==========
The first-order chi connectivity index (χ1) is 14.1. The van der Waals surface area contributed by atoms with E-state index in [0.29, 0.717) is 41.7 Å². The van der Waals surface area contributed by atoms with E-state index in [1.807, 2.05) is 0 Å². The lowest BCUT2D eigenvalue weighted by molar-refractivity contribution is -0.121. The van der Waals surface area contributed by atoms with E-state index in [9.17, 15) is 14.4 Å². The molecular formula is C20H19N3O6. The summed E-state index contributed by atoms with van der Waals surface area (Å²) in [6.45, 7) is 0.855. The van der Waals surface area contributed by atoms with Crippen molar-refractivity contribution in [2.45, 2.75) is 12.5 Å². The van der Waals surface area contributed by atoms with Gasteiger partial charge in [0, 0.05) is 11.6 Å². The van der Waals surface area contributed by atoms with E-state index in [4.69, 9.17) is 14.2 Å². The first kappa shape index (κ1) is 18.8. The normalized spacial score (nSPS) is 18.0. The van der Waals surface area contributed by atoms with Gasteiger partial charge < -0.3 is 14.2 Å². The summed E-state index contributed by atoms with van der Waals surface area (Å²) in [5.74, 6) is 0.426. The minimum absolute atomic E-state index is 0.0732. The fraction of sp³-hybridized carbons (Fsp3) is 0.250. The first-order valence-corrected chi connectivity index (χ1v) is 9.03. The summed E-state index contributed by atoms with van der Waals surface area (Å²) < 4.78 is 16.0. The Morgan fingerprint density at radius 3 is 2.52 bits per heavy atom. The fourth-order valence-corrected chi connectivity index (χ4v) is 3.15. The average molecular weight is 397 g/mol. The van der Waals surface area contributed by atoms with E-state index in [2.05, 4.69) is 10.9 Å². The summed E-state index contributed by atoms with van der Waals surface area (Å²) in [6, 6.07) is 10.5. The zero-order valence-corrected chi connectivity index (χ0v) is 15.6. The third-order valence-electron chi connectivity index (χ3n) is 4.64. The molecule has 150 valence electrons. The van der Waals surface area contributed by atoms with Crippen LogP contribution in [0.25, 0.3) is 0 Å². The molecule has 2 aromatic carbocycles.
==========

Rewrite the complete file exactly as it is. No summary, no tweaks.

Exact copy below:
The first-order chi connectivity index (χ1) is 14.1. The van der Waals surface area contributed by atoms with E-state index in [0.29, 0.717) is 41.7 Å². The van der Waals surface area contributed by atoms with E-state index in [1.807, 2.05) is 0 Å². The lowest BCUT2D eigenvalue weighted by molar-refractivity contribution is -0.121. The van der Waals surface area contributed by atoms with E-state index in [9.17, 15) is 14.4 Å². The molecular formula is C20H19N3O6. The summed E-state index contributed by atoms with van der Waals surface area (Å²) in [6.45, 7) is 0.855. The van der Waals surface area contributed by atoms with Crippen molar-refractivity contribution in [2.45, 2.75) is 12.5 Å². The van der Waals surface area contributed by atoms with Gasteiger partial charge in [0, 0.05) is 11.6 Å². The van der Waals surface area contributed by atoms with E-state index in [4.69, 9.17) is 14.2 Å². The first kappa shape index (κ1) is 18.8. The normalized spacial score (nSPS) is 18.0. The van der Waals surface area contributed by atoms with Gasteiger partial charge < -0.3 is 14.2 Å². The summed E-state index contributed by atoms with van der Waals surface area (Å²) in [5.74, 6) is 0.426. The minimum absolute atomic E-state index is 0.0732. The fraction of sp³-hybridized carbons (Fsp3) is 0.250. The first-order valence-corrected chi connectivity index (χ1v) is 9.03. The summed E-state index contributed by atoms with van der Waals surface area (Å²) < 4.78 is 16.0. The Morgan fingerprint density at radius 3 is 2.52 bits per heavy atom. The fourth-order valence-corrected chi connectivity index (χ4v) is 3.15. The average molecular weight is 397 g/mol. The van der Waals surface area contributed by atoms with E-state index in [2.05, 4.69) is 10.9 Å². The summed E-state index contributed by atoms with van der Waals surface area (Å²) in [6, 6.07) is 10.5. The zero-order valence-corrected chi connectivity index (χ0v) is 15.6. The third-order valence-electron chi connectivity index (χ3n) is 4.64. The molecule has 150 valence electrons. The van der Waals surface area contributed by atoms with Crippen LogP contribution in [0.25, 0.3) is 0 Å². The molecule has 2 aromatic carbocycles.